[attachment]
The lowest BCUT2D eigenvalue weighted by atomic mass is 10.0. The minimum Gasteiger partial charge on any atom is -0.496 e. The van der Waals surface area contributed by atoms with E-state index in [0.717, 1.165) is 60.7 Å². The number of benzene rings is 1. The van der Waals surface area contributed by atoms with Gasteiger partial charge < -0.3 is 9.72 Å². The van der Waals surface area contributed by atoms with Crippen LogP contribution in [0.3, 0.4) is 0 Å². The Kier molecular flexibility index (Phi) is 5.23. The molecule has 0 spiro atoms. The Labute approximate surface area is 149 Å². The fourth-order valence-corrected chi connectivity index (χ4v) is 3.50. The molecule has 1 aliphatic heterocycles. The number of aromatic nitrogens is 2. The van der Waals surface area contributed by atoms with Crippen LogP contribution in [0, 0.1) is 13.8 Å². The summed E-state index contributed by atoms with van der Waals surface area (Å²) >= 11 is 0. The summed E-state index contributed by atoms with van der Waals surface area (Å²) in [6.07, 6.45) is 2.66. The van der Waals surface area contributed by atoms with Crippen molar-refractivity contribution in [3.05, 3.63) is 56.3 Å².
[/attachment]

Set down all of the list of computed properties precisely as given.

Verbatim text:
The lowest BCUT2D eigenvalue weighted by atomic mass is 10.0. The minimum Gasteiger partial charge on any atom is -0.496 e. The van der Waals surface area contributed by atoms with E-state index in [0.717, 1.165) is 60.7 Å². The number of benzene rings is 1. The van der Waals surface area contributed by atoms with Gasteiger partial charge < -0.3 is 9.72 Å². The van der Waals surface area contributed by atoms with Crippen LogP contribution in [0.3, 0.4) is 0 Å². The Kier molecular flexibility index (Phi) is 5.23. The molecule has 0 spiro atoms. The Labute approximate surface area is 149 Å². The fourth-order valence-corrected chi connectivity index (χ4v) is 3.50. The molecule has 1 aliphatic heterocycles. The number of aromatic nitrogens is 2. The van der Waals surface area contributed by atoms with Crippen LogP contribution in [0, 0.1) is 13.8 Å². The summed E-state index contributed by atoms with van der Waals surface area (Å²) >= 11 is 0. The summed E-state index contributed by atoms with van der Waals surface area (Å²) in [6.07, 6.45) is 2.66. The van der Waals surface area contributed by atoms with Crippen molar-refractivity contribution in [3.05, 3.63) is 56.3 Å².